The Thailand Specialists Continue Promotion in Scandinavia

Despite a very tough period in business since the tsunami struck on the Andaman coast, the Phuket-based Thailandspecialisten, run by two Swedes, is optimistic about the future. They continue promoting Thailand as a tourist destination with confidence.
     Its Managing Director Pelle Johansson reports in March from the Swedish International Travel & Tourism Trade Fair (TUR 2005) – where the online travel agent shared the Thailand pavilion with TAT – that the interest in travel to Thailand is still strong.
     TUR is Scandinavia’s leading venue for the travel and tourism industry, where they have been exhibiting for many years. “We thought not going would be the worst thing we could do, as we are usually present,” says his business partner Anders Palm. Now they are more needed than ever before.
     “We can give proof of how things really are. They trust us,” says Pelle.
     The Thailand travel specialists also continue advertising in Sweden and Norway.
     When ScandAsia met them in Phuket before the upcoming winter peak they were looking forward to their “best season ever”. At the same time they mentioned the necessity of having a reserve to be able to stay in business even if serious obstacles would occur. How right they were about the latter.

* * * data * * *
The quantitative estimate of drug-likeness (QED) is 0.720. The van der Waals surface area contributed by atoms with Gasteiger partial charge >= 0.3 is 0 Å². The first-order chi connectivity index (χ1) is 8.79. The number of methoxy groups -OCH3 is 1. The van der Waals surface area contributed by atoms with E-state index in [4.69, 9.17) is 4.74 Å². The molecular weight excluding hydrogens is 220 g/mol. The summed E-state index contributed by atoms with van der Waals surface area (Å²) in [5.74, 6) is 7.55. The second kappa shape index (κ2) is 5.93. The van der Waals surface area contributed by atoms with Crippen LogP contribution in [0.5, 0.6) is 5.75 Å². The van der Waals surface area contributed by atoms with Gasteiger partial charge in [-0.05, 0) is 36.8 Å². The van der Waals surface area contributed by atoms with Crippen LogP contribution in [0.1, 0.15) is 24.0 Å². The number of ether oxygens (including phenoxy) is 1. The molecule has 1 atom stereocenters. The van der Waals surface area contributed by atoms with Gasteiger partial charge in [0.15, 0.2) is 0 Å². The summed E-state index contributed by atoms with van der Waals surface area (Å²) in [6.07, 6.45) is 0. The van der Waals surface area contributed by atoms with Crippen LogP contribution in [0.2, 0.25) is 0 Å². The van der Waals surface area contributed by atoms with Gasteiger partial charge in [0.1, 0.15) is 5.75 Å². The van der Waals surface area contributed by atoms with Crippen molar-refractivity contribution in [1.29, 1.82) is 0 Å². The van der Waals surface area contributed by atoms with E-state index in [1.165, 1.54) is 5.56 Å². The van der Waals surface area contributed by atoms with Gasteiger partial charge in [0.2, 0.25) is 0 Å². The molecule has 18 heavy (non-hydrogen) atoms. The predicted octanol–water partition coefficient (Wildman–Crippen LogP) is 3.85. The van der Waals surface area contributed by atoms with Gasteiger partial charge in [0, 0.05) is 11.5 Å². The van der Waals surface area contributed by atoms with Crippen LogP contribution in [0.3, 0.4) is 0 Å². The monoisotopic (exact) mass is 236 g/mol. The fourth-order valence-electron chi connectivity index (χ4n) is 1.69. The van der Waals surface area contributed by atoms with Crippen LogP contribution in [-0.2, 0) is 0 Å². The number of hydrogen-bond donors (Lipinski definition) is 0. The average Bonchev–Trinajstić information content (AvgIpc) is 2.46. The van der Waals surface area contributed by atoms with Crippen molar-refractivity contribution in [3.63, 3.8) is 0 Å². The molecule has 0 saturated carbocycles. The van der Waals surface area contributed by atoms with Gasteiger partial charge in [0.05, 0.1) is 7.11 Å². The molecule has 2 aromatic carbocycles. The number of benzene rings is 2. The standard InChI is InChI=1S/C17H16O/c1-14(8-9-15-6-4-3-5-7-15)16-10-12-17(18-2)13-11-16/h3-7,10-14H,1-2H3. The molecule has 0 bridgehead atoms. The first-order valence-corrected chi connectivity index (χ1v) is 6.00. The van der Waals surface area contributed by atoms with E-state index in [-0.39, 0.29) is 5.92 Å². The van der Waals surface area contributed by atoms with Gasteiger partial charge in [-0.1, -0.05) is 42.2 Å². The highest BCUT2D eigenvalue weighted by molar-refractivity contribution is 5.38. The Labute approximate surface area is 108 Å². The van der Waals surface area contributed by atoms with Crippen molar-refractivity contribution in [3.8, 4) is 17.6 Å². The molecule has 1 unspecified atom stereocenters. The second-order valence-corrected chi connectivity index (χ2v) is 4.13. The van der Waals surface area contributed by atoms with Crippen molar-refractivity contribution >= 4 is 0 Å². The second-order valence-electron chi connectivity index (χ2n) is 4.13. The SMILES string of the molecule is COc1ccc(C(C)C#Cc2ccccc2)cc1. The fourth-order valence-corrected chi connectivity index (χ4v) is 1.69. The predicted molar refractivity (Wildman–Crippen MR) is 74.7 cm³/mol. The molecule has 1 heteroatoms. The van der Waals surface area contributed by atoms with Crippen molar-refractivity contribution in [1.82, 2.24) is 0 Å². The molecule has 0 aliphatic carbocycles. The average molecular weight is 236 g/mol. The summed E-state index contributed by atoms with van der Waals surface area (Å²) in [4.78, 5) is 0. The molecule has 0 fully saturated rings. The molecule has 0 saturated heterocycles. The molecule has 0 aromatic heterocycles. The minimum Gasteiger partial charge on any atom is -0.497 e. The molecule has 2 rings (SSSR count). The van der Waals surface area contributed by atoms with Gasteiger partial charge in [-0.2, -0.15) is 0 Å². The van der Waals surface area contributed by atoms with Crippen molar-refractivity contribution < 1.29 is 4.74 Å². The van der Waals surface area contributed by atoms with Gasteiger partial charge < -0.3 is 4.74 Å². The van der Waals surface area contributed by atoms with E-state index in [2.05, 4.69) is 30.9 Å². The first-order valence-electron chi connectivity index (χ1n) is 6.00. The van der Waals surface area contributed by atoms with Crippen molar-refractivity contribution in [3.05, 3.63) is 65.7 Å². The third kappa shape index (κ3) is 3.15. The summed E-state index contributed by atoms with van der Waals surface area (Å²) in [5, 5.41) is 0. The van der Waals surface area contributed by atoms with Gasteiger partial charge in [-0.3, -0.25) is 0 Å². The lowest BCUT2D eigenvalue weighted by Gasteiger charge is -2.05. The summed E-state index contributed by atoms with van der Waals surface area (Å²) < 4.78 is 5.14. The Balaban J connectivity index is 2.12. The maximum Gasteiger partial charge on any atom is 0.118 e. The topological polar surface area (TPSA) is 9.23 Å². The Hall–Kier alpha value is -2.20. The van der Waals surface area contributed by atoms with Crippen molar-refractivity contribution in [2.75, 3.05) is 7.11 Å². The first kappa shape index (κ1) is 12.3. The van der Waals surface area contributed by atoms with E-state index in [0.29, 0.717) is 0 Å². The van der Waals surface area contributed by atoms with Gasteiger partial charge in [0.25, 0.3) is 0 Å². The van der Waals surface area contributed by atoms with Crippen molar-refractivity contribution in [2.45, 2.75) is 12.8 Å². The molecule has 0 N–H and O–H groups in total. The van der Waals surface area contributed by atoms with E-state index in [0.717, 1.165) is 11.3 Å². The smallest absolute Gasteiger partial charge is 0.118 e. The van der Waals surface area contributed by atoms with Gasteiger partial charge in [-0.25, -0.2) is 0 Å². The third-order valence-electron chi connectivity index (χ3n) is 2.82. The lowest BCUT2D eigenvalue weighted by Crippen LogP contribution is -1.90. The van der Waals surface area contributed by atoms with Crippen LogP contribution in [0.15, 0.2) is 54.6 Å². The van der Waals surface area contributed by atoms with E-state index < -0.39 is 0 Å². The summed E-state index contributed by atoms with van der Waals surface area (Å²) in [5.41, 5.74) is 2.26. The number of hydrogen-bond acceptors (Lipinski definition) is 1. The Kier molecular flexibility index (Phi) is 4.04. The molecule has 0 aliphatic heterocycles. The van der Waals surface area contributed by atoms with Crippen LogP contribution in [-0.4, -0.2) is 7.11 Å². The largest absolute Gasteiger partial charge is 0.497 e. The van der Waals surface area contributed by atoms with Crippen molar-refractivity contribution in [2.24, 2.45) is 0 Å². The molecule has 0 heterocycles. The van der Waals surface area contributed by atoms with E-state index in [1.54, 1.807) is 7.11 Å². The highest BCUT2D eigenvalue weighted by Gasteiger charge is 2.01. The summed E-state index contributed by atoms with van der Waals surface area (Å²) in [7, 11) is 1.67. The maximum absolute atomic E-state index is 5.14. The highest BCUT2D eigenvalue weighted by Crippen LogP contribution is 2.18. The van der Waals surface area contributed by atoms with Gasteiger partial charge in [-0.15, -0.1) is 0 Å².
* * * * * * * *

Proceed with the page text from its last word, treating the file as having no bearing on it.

“Without those savings we would have been out of business by now,” says Pelle.
     However, even in their wildest fantasies they could not have imaged what was to happen on December 26, 2004.
     It is as if terrorist threats, SARS, bird flew etc. were not enough. There had to be a natural disaster to really put the business community to the ultimate test; even the strongest and most experienced ones.
     Now the peak season ends up awfully disappointing, even if they could see gleams of hope already by February: “We suffer a significant loss.”
     Pelle, who is also a co-owner and Director at The Residence Kalim Bay, had to see his hotel entirely emptied of guests during January. But he can in fact consider himself lucky. The damages to the apartments were mild, and new guests started arriving from February. And on that disastrous day in December he had a guardian angel.